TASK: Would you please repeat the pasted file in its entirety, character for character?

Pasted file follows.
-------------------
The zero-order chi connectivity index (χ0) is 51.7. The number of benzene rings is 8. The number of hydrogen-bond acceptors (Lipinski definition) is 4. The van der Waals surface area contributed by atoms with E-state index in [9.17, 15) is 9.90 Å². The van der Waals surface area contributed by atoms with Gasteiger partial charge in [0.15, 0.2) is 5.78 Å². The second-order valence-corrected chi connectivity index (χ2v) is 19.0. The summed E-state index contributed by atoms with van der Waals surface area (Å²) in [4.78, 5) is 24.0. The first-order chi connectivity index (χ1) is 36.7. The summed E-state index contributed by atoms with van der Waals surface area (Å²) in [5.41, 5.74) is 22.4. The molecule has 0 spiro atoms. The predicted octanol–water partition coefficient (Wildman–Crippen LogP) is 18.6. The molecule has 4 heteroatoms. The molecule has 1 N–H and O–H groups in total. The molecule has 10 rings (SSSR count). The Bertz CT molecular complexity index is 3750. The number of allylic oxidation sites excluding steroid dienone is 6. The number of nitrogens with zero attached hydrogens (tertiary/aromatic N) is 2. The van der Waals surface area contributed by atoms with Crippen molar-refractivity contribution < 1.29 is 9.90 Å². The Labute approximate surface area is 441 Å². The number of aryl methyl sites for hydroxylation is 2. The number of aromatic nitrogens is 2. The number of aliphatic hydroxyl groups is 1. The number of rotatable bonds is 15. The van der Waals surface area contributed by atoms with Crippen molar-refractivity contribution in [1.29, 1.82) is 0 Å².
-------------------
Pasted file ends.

The zero-order chi connectivity index (χ0) is 51.7. The number of benzene rings is 8. The number of hydrogen-bond acceptors (Lipinski definition) is 4. The van der Waals surface area contributed by atoms with E-state index in [9.17, 15) is 9.90 Å². The van der Waals surface area contributed by atoms with Gasteiger partial charge in [0.15, 0.2) is 5.78 Å². The second-order valence-corrected chi connectivity index (χ2v) is 19.0. The summed E-state index contributed by atoms with van der Waals surface area (Å²) in [4.78, 5) is 24.0. The first-order chi connectivity index (χ1) is 36.7. The summed E-state index contributed by atoms with van der Waals surface area (Å²) in [5.41, 5.74) is 22.4. The molecule has 0 spiro atoms. The predicted octanol–water partition coefficient (Wildman–Crippen LogP) is 18.6. The molecule has 4 heteroatoms. The molecule has 1 N–H and O–H groups in total. The molecule has 10 rings (SSSR count). The Bertz CT molecular complexity index is 3750. The number of allylic oxidation sites excluding steroid dienone is 6. The number of nitrogens with zero attached hydrogens (tertiary/aromatic N) is 2. The van der Waals surface area contributed by atoms with Crippen molar-refractivity contribution < 1.29 is 9.90 Å². The Labute approximate surface area is 441 Å². The number of aryl methyl sites for hydroxylation is 2. The number of aromatic nitrogens is 2. The number of aliphatic hydroxyl groups is 1. The number of rotatable bonds is 15. The van der Waals surface area contributed by atoms with Crippen molar-refractivity contribution in [1.29, 1.82) is 0 Å².